China’s digital trade has developed vigorously in recent years, with its total imports and exports of digital services growing 22.3 percent year on year in 2021 to reach 359.69 billion U.S. dollars.
“The Digital Silk Road plays a leading role in high-quality Belt and Road cooperation,” said Wang Xiaohong, deputy head of the information department of the China Center for International Economic Exchanges.
“China’s software information technology, BeiDou Navigation Satellite System, blockchain technology and many digital products and services, such as games, animation, film and television, have all been widely used among Belt and Road partner countries,” Wang said.
POOL OF OPPORTUNITIES
The scale of China’s digital economy expanded from 11 trillion yuan (about 1.58 trillion U.S. dollars) to 45.5 trillion yuan from 2012 to 2021, with its proportion in gross domestic product growing from 21.6 percent to 39.8 percent.
The dividend of China’s booming digital trade has provided a pool of business opportunities and injected fresh momentum into Belt and Road partner countries, especially amid the COVID-19 epidemic.
In the Pakistan Pavilion of the CIFTIS, Aqeel Ahmed Chaudhry, head of WINZA, a Pakistani jewelry brand, spoke fluent Mandarin while introducing his jewelry to Chinese and foreign customers. The dazzling array of more than 100 pieces of jewelry has attracted many customers.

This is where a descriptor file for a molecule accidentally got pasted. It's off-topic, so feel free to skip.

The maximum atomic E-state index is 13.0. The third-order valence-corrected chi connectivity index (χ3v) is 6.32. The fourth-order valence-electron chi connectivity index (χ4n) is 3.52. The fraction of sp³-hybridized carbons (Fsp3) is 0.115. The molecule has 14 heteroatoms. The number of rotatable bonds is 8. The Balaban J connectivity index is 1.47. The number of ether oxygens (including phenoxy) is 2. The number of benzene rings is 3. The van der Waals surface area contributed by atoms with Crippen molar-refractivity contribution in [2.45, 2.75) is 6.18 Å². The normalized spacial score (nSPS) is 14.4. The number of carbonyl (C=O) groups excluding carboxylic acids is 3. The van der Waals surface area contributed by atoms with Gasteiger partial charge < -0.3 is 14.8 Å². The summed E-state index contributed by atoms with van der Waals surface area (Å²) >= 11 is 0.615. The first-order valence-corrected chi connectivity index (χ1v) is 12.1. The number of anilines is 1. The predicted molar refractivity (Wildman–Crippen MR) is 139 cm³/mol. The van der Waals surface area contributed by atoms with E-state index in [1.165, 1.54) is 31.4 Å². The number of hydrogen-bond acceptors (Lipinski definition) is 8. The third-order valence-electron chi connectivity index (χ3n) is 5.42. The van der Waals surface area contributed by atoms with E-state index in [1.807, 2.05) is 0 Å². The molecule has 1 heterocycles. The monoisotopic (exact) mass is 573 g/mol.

Chaudhry has run a store in Shanghai for three years and plans to open another one in the northeastern Chinese city of Shenyang in October. During this year’s CIFTIS, he visited some shopping malls in Beijing.
He said he hopes to enjoy Beijing’s preferential policies for foreign enterprises and open a new store in the Chinese capital next year.
“The COVID-19 epidemic has changed people’s consumption habits, making online shopping more popular, especially among the young. As a businessman, I have to adapt to the latest trend,” Chaudhry said, adding that negotiations concerning online sales of his brand on China’s major e-commerce platforms JD.com and Tmall are underway.
“If enterprises can make better use of digital tools, they will become more efficient and competitive,” he said.
“Sri Lanka dreams of a prosperous future tied up with digitalization,” said K. K. Yoganaadan, deputy chief of the mission of the Embassy of Sri Lanka in Beijing, at the CIFTIS.
“We have introduced Alipay in Sri Lanka. Now the action is being taken to introduce WeChat Pay,” he said.
Zhang Xiangchen, the WTO official, said that in the digital economy sector, developing countries have to overcome more challenges than developed ones, in areas including inadequate infrastructure, insufficient R&D investment, ineffective IPR protection, or absence of competition policy.
“Only through building an open business environment would it be possible to address these challenges,” he said.
“As one of the world’s largest traders and the key stakeholder in the multilateral trading system, China is naturally expected to contribute to the revitalization of the world trading system and help deliver credible results,” Zhang added.